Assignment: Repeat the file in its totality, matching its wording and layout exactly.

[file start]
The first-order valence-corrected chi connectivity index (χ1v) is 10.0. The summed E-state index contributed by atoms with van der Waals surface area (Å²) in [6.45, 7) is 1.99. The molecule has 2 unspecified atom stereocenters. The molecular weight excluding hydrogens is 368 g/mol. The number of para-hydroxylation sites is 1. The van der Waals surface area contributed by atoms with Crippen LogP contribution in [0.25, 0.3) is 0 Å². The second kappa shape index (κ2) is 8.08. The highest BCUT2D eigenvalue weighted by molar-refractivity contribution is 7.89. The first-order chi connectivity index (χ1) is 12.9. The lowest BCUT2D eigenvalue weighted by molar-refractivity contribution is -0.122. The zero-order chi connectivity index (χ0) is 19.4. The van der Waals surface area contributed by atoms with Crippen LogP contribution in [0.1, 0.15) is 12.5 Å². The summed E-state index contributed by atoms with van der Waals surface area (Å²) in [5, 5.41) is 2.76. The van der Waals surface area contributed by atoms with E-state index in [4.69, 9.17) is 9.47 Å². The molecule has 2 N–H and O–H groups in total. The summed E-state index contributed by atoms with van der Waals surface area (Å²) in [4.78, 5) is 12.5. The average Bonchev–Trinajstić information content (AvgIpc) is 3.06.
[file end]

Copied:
The first-order valence-corrected chi connectivity index (χ1v) is 10.0. The summed E-state index contributed by atoms with van der Waals surface area (Å²) in [6.45, 7) is 1.99. The molecule has 2 unspecified atom stereocenters. The molecular weight excluding hydrogens is 368 g/mol. The number of para-hydroxylation sites is 1. The van der Waals surface area contributed by atoms with Crippen LogP contribution in [0.25, 0.3) is 0 Å². The second kappa shape index (κ2) is 8.08. The highest BCUT2D eigenvalue weighted by molar-refractivity contribution is 7.89. The first-order chi connectivity index (χ1) is 12.9. The lowest BCUT2D eigenvalue weighted by molar-refractivity contribution is -0.122. The zero-order chi connectivity index (χ0) is 19.4. The van der Waals surface area contributed by atoms with Crippen LogP contribution in [0.1, 0.15) is 12.5 Å². The summed E-state index contributed by atoms with van der Waals surface area (Å²) in [5, 5.41) is 2.76. The van der Waals surface area contributed by atoms with E-state index in [4.69, 9.17) is 9.47 Å². The molecule has 2 N–H and O–H groups in total. The summed E-state index contributed by atoms with van der Waals surface area (Å²) in [4.78, 5) is 12.5. The average Bonchev–Trinajstić information content (AvgIpc) is 3.06.